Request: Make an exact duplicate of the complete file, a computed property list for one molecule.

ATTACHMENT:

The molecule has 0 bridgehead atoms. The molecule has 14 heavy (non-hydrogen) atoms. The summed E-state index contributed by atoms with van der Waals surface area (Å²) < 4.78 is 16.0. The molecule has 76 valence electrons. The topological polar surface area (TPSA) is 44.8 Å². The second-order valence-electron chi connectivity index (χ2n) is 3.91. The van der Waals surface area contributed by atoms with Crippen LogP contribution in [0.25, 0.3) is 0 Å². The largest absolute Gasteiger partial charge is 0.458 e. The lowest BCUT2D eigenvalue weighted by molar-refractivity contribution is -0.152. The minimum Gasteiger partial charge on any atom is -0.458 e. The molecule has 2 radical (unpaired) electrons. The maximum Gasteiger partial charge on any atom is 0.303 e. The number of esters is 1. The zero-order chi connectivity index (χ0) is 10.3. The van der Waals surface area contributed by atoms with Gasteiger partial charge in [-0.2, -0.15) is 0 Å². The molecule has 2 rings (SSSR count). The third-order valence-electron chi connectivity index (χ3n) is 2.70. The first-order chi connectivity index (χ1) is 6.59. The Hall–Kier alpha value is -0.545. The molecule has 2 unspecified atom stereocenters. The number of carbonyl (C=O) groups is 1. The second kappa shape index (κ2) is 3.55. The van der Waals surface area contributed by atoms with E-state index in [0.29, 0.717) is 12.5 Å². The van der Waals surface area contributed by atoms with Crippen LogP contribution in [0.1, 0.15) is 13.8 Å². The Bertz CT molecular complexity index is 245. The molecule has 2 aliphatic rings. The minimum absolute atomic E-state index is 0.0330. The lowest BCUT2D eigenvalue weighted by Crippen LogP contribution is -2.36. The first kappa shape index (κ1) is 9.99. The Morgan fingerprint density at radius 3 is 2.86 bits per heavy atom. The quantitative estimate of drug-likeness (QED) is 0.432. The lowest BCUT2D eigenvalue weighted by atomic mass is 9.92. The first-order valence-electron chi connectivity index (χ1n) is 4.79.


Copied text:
The molecule has 0 bridgehead atoms. The molecule has 14 heavy (non-hydrogen) atoms. The summed E-state index contributed by atoms with van der Waals surface area (Å²) < 4.78 is 16.0. The molecule has 76 valence electrons. The topological polar surface area (TPSA) is 44.8 Å². The second-order valence-electron chi connectivity index (χ2n) is 3.91. The van der Waals surface area contributed by atoms with Crippen LogP contribution in [0.25, 0.3) is 0 Å². The largest absolute Gasteiger partial charge is 0.458 e. The lowest BCUT2D eigenvalue weighted by molar-refractivity contribution is -0.152. The minimum Gasteiger partial charge on any atom is -0.458 e. The molecule has 2 radical (unpaired) electrons. The maximum Gasteiger partial charge on any atom is 0.303 e. The number of esters is 1. The zero-order chi connectivity index (χ0) is 10.3. The van der Waals surface area contributed by atoms with Gasteiger partial charge in [-0.2, -0.15) is 0 Å². The molecule has 2 rings (SSSR count). The third-order valence-electron chi connectivity index (χ3n) is 2.70. The first-order chi connectivity index (χ1) is 6.59. The Hall–Kier alpha value is -0.545. The molecule has 2 unspecified atom stereocenters. The number of carbonyl (C=O) groups is 1. The second kappa shape index (κ2) is 3.55. The van der Waals surface area contributed by atoms with E-state index in [0.29, 0.717) is 12.5 Å². The van der Waals surface area contributed by atoms with Crippen LogP contribution in [0.1, 0.15) is 13.8 Å². The Bertz CT molecular complexity index is 245. The molecule has 2 aliphatic rings. The minimum absolute atomic E-state index is 0.0330. The lowest BCUT2D eigenvalue weighted by Crippen LogP contribution is -2.36. The first kappa shape index (κ1) is 9.99. The Morgan fingerprint density at radius 3 is 2.86 bits per heavy atom. The quantitative estimate of drug-likeness (QED) is 0.432. The lowest BCUT2D eigenvalue weighted by atomic mass is 9.92. The first-order valence-electron chi connectivity index (χ1n) is 4.79.